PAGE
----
Egypt’s opposition calls for 1 million on streets


A coalition of opposition groups called for a million people to take to Cairo’s streets Tuesday to demand the removal of President Hosni Mubarak, the clearest sign yet that a unified leadership was emerging for Egypt‘s powerful but disparate protest movement.

Egyptian President Hosni Mubarak, right, swears in Cabinet Minister for Communications and Information Technologies Tariq Mohamed Mamoud, front left, during a ceremony Monday Jan. 31, 2011.

In an apparent attempt to show change, Mr. Mubarak named a new government Monday. But the lineup dominated by regime stalwarts was greeted with scorn by protesters camped out for the fourth day in the capital’s central Tahrir, or Liberation, Square.

“We don’t want life to go back to normal until Mubarak leaves,” Israa Abdel-Fattah, a founder of the April 6 Group, a movement of young people pushing for democratic reform.

If Egypt‘s opposition groups are able to truly coalesce — far from a certainty for movements that include students, online activists, old-school opposition politicians and the fundamentalist Muslim Brotherhood — it could sustain and amplify the momentum of the week-old protests.

A unified front could also provide a focal point for American and other world leaders who are issuing demands for an orderly transition to a democratic system, saying Mubarak‘s limited concessions are insufficient.

Banks, schools and the stock market in Cairo were shut for the second working day. Long lines formed outside bakeries as people tried to replenish their stores of bread, the main source of sustenance for most Egyptians.

Barbed wire sealed off the main road to Tahrir Square but thousands of people gathered.

Cairo’s international airport was a scene of chaos and confusion as thousands of foreigners sought to flee the unrest in Egypt and countries around the world scrambled to send in planes to fly their citizens out.

The official death toll from the crisis stood at 97, with thousands injured, but reports from witnesses across the country indicated the actual toll was far higher.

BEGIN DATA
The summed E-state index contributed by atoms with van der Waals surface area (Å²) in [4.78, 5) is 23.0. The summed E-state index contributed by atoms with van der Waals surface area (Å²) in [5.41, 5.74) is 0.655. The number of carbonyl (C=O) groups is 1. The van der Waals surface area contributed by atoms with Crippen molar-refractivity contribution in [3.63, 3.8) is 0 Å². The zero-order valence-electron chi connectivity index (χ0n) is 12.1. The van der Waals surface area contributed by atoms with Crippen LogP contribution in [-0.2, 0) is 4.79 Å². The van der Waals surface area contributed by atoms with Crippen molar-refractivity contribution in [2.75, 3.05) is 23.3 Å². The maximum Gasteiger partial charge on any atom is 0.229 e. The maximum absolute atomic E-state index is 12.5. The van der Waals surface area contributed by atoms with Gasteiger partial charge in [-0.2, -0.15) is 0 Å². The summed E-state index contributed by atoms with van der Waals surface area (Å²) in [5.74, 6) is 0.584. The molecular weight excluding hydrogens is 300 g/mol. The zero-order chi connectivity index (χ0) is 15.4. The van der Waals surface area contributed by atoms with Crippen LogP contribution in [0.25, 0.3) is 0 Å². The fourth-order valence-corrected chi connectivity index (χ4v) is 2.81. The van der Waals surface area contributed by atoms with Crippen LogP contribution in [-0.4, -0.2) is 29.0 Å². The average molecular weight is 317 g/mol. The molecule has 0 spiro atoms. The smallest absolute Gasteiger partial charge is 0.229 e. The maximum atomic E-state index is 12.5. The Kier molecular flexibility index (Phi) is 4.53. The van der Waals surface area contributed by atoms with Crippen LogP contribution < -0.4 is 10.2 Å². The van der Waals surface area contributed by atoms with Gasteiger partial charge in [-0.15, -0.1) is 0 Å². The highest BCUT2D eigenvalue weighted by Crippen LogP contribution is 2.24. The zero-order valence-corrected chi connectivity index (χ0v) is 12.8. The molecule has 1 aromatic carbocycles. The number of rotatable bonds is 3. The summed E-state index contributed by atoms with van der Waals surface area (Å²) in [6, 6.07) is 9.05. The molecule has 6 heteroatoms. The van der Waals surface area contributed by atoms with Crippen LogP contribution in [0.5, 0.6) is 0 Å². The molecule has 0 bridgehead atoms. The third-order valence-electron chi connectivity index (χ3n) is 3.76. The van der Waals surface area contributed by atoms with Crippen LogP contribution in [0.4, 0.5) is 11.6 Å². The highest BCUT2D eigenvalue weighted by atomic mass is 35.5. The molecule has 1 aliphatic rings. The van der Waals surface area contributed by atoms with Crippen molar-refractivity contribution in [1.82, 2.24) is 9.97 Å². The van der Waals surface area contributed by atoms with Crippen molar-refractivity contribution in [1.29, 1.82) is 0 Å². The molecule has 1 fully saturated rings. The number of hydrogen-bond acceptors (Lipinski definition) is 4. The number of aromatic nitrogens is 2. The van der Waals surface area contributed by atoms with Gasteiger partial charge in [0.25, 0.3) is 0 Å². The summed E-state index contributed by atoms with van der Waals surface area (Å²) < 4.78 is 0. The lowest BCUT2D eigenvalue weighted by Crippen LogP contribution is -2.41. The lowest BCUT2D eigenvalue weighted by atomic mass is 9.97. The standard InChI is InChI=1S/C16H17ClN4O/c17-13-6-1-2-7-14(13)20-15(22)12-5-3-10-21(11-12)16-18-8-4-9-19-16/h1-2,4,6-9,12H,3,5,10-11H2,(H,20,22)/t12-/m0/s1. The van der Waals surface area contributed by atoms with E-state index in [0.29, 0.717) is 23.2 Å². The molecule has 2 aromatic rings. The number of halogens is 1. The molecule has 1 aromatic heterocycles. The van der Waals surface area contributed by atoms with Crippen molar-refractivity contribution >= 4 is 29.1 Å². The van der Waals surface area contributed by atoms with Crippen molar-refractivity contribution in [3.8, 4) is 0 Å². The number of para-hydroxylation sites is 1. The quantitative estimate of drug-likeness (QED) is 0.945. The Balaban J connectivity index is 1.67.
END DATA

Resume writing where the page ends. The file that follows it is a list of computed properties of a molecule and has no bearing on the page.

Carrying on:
The White House said President Obama called leaders of Britain, Turkey, Israel and Saudi Arabia over the weekend to convey his administration’s desire for restraint and an orderly transition to a more responsive government.

European Union foreign ministers urged a peaceful transition to democracy and warned against a takeover by religious militants.

In Cairo, the coalition of groups, dominated by youth movements but including the outlawed Muslim Brotherhood, were discussing the possibility of making prominent reform advocate Mohamed ElBaradei spokesman for the protesters, members said.

Spokesmen for several of the groups said some 30 to 40 representatives were meeting to discuss the future of Egypt after Mr. Mubarak, whom they blame for widespread poverty, inflation and official indifference and brutality during his 30 years in power.

They said the coalition wants the march from Tahrir Square to force Mr. Mubarak, 82, to step down by Friday.

The Muslim Brotherhood, which wants to form an Islamist state in the Arab world’s largest nation, said it would not take a leadership role in the opposition coalition. Western governments and many secular Egyptians have expressed fears about a significant Brotherhood role in Egyptian politics.

“We don’t want to harm this revolution,” Mohamed Mahdi Akef, a former leader of the group, said.

Mr. ElBaradei, a pro-democracy advocate and former head of the U.N. nuclear watchdog, invigorated anti-Mubarak feeling with his return to Egypt last year, but the outlawed Muslim Brotherhood remains Egypt‘s largest opposition movement.

Its support base comes in large part from its elaborate network of social, medical and education services. It made a suprisingly strong showing in parliamentary elections in 2005, winning 20 percent of the legislature’s seats, but it failed to win a single seat in elections held late last year and are widely throught to have been rigged in favor of Mr. Mubarak‘s ruling party.